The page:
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Today we go exploring in a completely “Viking” way!
Our first stop is inside the pages of a new favorite for us called Odd and the Frost Giants by Neil Gaiman.
I think Neil Gaiman is one of the most inventive authors out there. His writing style is simple, he keeps us engaged with every page , every twist and turn, and those incredible scary moments that we know are coming but surprise us every single time. Every tale is unique unto itself regardless of genre. We read Neil Gaiman because we know that every story will be told masterfully.
Today’s story is no different. It is a heartfelt story of a young boy named Odd, which means point in the Norse languages, who has had some very bad luck. His father died during a Viking expedition. His mother is remarried to a man who looks at Odd as an unworthy misfit. Out in the woods a tree falls on Odds leg and shatters it, making him even more a misfit. The winters have come to a unending state and has made not only the people in house grumpy but the villagers at large. Odd, in his frustration decides to leave the house.
While in his father’s workshop cabin, he encounters a fox who persuades him to follow him. As Odd does so he discovers what the fox is wanting to show him, a bear and an Eagle. This motley crew has a very strange story to tell. Such as, they’re actually Norse Gods who have been kicked out of Asgard by the Frost Giants. Not only this but they have been turned into animals. Committed to his new found friends, Odd takes a journey he had never imagined. He is going to save Asgard and return the gods to their proper dwelling place. To restore the gods to Asgard and put an end to the long winter, Odd will have to use all his skills. To do this, he is going to have to outwit the frost giants. Is he clever enough, cheerful to the point of being infuriating enough ? You’ll have to see.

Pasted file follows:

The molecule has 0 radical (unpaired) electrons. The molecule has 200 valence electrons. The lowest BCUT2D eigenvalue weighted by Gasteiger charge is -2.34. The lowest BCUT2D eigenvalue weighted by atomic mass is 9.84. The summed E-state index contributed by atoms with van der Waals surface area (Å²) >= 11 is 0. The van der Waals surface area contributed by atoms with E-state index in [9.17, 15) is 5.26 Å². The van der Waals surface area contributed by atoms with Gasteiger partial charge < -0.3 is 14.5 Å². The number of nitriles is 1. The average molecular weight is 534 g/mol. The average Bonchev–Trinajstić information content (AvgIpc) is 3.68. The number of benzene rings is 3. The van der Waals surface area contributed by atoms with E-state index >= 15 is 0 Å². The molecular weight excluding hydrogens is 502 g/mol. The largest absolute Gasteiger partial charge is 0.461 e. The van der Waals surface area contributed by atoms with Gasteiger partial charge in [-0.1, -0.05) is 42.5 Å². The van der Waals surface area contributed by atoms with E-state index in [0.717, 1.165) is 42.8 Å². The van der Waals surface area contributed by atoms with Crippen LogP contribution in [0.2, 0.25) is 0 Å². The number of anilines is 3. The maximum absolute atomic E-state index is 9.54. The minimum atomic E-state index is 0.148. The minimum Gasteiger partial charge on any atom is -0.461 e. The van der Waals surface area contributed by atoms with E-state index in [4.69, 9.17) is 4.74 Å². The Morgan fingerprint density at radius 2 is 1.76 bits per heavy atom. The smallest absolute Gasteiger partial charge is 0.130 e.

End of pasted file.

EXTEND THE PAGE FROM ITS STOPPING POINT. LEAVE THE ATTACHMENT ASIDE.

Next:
This is an endearing short tale that will have you on the edge of your seat routing for Odd! Grab your copy of Odd and the Frost Giants HERE.
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Today we are going on a field trip! Have you ever wondered what it would be like to live as a Viking ? Well wonder no more. My family is from Sweden from the island of Gotland. Every summer we go to bonafide Viking Camp. A few years ago my son had the most amazing experience. Here’s a look at his adventure back into the Viking Times.
Life in a Viking Village
By Valarie Budayr (as told by her son “O”)
We were just out walking, my mom and I, when we came across an old carved stone. There it was just standing out in the field. “Mom, do you know what this is for?” I asked.
“Well, it is a rune stone placed by a Viking to tell of the heroic deeds of one who died in battle or at sea. It is written in Viking symbols called runes or runic.”
“Can I touch it?” I asked.
“I don’t see why not,” she replied. “It’s been standing here for a thousand years or so and I don’t think you touching it will have any effect.”